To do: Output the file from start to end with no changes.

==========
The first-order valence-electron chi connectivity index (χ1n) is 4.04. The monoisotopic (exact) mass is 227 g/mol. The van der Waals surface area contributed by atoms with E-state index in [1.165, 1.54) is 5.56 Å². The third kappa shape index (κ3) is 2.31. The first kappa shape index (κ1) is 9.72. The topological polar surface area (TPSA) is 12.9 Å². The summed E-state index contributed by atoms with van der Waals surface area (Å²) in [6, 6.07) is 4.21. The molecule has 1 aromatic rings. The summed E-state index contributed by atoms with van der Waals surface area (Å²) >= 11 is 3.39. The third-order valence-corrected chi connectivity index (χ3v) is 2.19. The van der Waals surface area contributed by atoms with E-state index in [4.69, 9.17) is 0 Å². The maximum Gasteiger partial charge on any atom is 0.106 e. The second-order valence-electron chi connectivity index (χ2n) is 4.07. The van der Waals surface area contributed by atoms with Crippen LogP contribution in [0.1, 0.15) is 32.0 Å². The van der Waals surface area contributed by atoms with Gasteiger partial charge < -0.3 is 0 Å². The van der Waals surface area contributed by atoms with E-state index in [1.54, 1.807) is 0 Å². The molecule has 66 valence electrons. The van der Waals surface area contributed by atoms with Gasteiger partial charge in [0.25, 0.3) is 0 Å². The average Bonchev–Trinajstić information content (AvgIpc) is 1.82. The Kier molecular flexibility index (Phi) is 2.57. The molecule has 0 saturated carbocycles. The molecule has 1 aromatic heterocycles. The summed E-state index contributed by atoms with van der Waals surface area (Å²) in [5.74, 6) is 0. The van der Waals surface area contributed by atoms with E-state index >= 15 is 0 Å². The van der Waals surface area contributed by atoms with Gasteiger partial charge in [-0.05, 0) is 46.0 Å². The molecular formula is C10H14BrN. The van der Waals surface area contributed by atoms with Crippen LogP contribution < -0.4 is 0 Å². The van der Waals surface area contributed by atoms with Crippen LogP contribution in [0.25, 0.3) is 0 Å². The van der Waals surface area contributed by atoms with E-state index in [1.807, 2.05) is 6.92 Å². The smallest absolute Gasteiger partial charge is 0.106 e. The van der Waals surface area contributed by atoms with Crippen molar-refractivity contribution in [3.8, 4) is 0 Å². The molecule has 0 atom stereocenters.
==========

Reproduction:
The first-order valence-electron chi connectivity index (χ1n) is 4.04. The monoisotopic (exact) mass is 227 g/mol. The van der Waals surface area contributed by atoms with E-state index in [1.165, 1.54) is 5.56 Å². The third kappa shape index (κ3) is 2.31. The first kappa shape index (κ1) is 9.72. The topological polar surface area (TPSA) is 12.9 Å². The summed E-state index contributed by atoms with van der Waals surface area (Å²) in [6, 6.07) is 4.21. The molecule has 1 aromatic rings. The summed E-state index contributed by atoms with van der Waals surface area (Å²) >= 11 is 3.39. The third-order valence-corrected chi connectivity index (χ3v) is 2.19. The van der Waals surface area contributed by atoms with E-state index in [4.69, 9.17) is 0 Å². The maximum Gasteiger partial charge on any atom is 0.106 e. The second-order valence-electron chi connectivity index (χ2n) is 4.07. The van der Waals surface area contributed by atoms with Crippen LogP contribution in [0.1, 0.15) is 32.0 Å². The van der Waals surface area contributed by atoms with Gasteiger partial charge < -0.3 is 0 Å². The van der Waals surface area contributed by atoms with E-state index in [1.54, 1.807) is 0 Å². The molecule has 66 valence electrons. The van der Waals surface area contributed by atoms with Gasteiger partial charge in [0.25, 0.3) is 0 Å². The average Bonchev–Trinajstić information content (AvgIpc) is 1.82. The Kier molecular flexibility index (Phi) is 2.57. The molecule has 0 saturated carbocycles. The molecule has 1 aromatic heterocycles. The summed E-state index contributed by atoms with van der Waals surface area (Å²) in [5.74, 6) is 0. The van der Waals surface area contributed by atoms with E-state index >= 15 is 0 Å². The van der Waals surface area contributed by atoms with Gasteiger partial charge in [-0.05, 0) is 46.0 Å². The molecular formula is C10H14BrN. The van der Waals surface area contributed by atoms with Crippen LogP contribution < -0.4 is 0 Å². The van der Waals surface area contributed by atoms with Crippen LogP contribution in [0.25, 0.3) is 0 Å². The van der Waals surface area contributed by atoms with E-state index in [1.807, 2.05) is 6.92 Å². The smallest absolute Gasteiger partial charge is 0.106 e. The van der Waals surface area contributed by atoms with Crippen molar-refractivity contribution in [3.8, 4) is 0 Å². The molecule has 0 atom stereocenters.